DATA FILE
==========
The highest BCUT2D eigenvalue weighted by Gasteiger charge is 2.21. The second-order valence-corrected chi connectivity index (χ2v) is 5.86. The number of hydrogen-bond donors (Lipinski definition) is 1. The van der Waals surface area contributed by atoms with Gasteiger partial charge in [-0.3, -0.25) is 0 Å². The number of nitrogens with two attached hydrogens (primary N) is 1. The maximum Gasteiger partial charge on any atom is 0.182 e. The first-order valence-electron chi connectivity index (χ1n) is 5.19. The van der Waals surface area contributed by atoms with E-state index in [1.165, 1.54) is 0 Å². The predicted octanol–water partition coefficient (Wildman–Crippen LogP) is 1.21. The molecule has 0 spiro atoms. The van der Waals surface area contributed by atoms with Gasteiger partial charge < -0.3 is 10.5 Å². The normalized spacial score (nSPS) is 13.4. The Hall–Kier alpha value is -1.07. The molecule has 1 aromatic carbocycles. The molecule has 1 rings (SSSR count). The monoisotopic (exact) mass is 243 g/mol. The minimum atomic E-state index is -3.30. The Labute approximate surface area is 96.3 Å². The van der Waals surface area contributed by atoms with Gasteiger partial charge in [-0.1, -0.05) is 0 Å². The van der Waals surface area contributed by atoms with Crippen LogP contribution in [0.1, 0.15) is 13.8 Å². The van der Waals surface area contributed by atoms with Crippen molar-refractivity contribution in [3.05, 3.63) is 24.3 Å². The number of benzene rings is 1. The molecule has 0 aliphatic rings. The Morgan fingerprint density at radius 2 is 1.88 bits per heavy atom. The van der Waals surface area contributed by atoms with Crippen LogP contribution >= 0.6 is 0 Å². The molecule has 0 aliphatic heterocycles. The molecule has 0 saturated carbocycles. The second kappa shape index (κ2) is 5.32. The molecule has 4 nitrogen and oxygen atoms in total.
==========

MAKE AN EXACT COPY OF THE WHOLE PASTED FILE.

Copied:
The highest BCUT2D eigenvalue weighted by Gasteiger charge is 2.21. The second-order valence-corrected chi connectivity index (χ2v) is 5.86. The number of hydrogen-bond donors (Lipinski definition) is 1. The van der Waals surface area contributed by atoms with Gasteiger partial charge in [-0.3, -0.25) is 0 Å². The number of nitrogens with two attached hydrogens (primary N) is 1. The maximum Gasteiger partial charge on any atom is 0.182 e. The first-order valence-electron chi connectivity index (χ1n) is 5.19. The van der Waals surface area contributed by atoms with E-state index in [1.165, 1.54) is 0 Å². The predicted octanol–water partition coefficient (Wildman–Crippen LogP) is 1.21. The molecule has 0 spiro atoms. The van der Waals surface area contributed by atoms with Gasteiger partial charge < -0.3 is 10.5 Å². The normalized spacial score (nSPS) is 13.4. The Hall–Kier alpha value is -1.07. The molecule has 1 aromatic carbocycles. The molecule has 1 rings (SSSR count). The monoisotopic (exact) mass is 243 g/mol. The minimum atomic E-state index is -3.30. The Labute approximate surface area is 96.3 Å². The van der Waals surface area contributed by atoms with Gasteiger partial charge in [-0.1, -0.05) is 0 Å². The van der Waals surface area contributed by atoms with Crippen LogP contribution in [0.1, 0.15) is 13.8 Å². The van der Waals surface area contributed by atoms with Crippen molar-refractivity contribution in [3.05, 3.63) is 24.3 Å². The number of benzene rings is 1. The molecule has 0 aliphatic rings. The Morgan fingerprint density at radius 2 is 1.88 bits per heavy atom. The van der Waals surface area contributed by atoms with Crippen LogP contribution >= 0.6 is 0 Å². The molecule has 0 aliphatic heterocycles. The molecule has 0 saturated carbocycles. The second kappa shape index (κ2) is 5.32. The molecule has 4 nitrogen and oxygen atoms in total.